5 Things To Do To Become More Financially Confident This Month
Nov 20, 2019 • 4 min read
This article is sponsored by our partners at stnce in celebration of Financial Literacy Month.
November is a very special month around here. In case you didn’t know, November is Financial Literacy Month – and there is a lot to learn and celebrate! That’s why we partnered with stnce – a financial education and resource hub that thinks about financial literacy 365 days a year. Their mission is to inspire everyone to confidently take ownership of their finances, through open and informative conversations.
So, how can we as Canadians become more confident in our financial literacy this month? Here are a few tips from our friends at stnce.
1. Talk openly about personal finance
Conventional wisdom states that you shouldn’t talk about your finances with your friends and even your family. But we don’t think this advice holds true anymore. While there are tons of books, blogs, and financial resources you can learn from, talking about what you’ve learned can empower others. Money conversations with friends and family should occur more frequently. We’re not saying you need to run and tell all your friends your annual income, but talking about saving and budgeting, or sharing investment tips, could be a good place to start. The more open we are with money, the more empowered we’ll feel, and the more financial literate we’ll all be!
2. Create a budget
Everyone talks about the importance of creating a budget. The first step to budgeting is always the hardest and the most eye-opening. When you finally sit down and take a hard look at the way you spend, the results can be a little jarring. While that $4 coffee on your way to work and $15 lunch may not seem like a lot at the time – everything does add up. When you subscribe to stnce’s blog, you’ll receive a free budgeting template. Get confidence, stories, advice and everything to do with finance delivered to your mailbox, for free.
3. Monitor your financial well-being
Understanding your credit score and credit report is an important part of your overall financial well-being. Have you checked your credit score recently? Your credit score typically ranges from 300-900, depending on the scoring model. The higher your score is, the easier it is for you to access the best financial products and services at the lowest interest rates (think personal loans, mortgages, etc.) Credit scores, in the eyes of financial institutions, reflect your behaviour when it comes to credit. For example, missed or late payments will lower your credit score, while being in the habit of paying your bills on time will improve your credit score.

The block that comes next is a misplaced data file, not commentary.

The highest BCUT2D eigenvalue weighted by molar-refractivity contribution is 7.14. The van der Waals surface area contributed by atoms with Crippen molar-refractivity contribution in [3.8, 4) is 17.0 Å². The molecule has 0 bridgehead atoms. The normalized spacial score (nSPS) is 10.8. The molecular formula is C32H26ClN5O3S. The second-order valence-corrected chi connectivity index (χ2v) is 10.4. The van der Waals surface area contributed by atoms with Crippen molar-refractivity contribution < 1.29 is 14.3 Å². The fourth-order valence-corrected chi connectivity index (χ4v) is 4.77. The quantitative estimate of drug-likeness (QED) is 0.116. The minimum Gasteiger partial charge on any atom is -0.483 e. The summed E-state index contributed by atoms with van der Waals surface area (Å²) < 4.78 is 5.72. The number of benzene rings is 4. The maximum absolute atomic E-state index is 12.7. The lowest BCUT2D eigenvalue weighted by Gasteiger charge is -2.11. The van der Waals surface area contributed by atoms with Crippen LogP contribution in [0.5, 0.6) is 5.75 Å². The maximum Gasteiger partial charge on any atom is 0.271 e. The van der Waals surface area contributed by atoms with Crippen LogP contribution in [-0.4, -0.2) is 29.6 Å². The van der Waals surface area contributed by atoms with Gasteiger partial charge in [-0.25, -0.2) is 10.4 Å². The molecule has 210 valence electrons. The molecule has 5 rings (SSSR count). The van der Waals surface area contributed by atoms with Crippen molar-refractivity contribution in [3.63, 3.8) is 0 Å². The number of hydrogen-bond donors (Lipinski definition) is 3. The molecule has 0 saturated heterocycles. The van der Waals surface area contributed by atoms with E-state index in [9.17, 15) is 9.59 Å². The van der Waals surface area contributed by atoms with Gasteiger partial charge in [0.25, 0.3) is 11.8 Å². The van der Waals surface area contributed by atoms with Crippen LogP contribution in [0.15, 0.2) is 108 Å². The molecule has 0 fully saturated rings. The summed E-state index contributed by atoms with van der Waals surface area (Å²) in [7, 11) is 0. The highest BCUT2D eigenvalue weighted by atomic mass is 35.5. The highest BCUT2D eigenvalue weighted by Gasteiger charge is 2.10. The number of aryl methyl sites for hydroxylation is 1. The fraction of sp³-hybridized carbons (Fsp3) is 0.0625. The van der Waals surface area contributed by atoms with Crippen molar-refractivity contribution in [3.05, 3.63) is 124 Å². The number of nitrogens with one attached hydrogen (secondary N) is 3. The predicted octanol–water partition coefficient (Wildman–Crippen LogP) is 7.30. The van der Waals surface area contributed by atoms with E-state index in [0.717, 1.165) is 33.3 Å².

Checking your credit report is also important. It reveals important information about your financial history. Financial institutions will look at credit reports to see how much they are able to lend to you. It’s important to check your credit report often to make sure everything listed on your report is accurate. Luckily, you can check both your free credit score and credit report for free with Borrowell in less than 3 minutes.
4. Save with purpose
Everyone is always talking about creating a budget and spending less, but people don’t always talk about saving with a purpose. This means that you’re not just saving for the sake of it, but you’re saving for the important things in life – a house, an unknown emergency, or even your dream vacation.
The best way to do this is to switch your low-interest savings account into a high-interest savings account. Our top pick is EQ Bank’s Savings Plus Account, with 2.30% everyday interest* and the flexibility of chequing. Plus, you can enjoy no hidden fees, convenient banking, and customer service seven days a week from 8 a.m. to midnight.
5. Ask questions!
A top tip for becoming financially literate is by asking questions. We’ve all been there – you’re sitting at a table and you have a burning question to ask but you’re too afraid of sounding “stupid.” But the irony is that the answer to your question may educate others in the room and will help everyone understand the subject a little better.
It’s important to be informed. Researching and asking questions is how we learn. In terms of personal finance, this could look like consulting with a mortgage broker or signing up for a financial education newsletter. As long as you’re always learning, you’ll be improving.
Browse stnce’s financial resource hub to find articles on finance and confidence. Plus, get a free budgeting template when you subscribe to the stnce blog!
Rachel Surman is a digital writer at Questrade and a former content marketing specialist at Borrowell. Rachel is passionate about helping educate others about credit. She's also a big fan of budgeting and saving - mainly so she can visit all the places on her bucket list.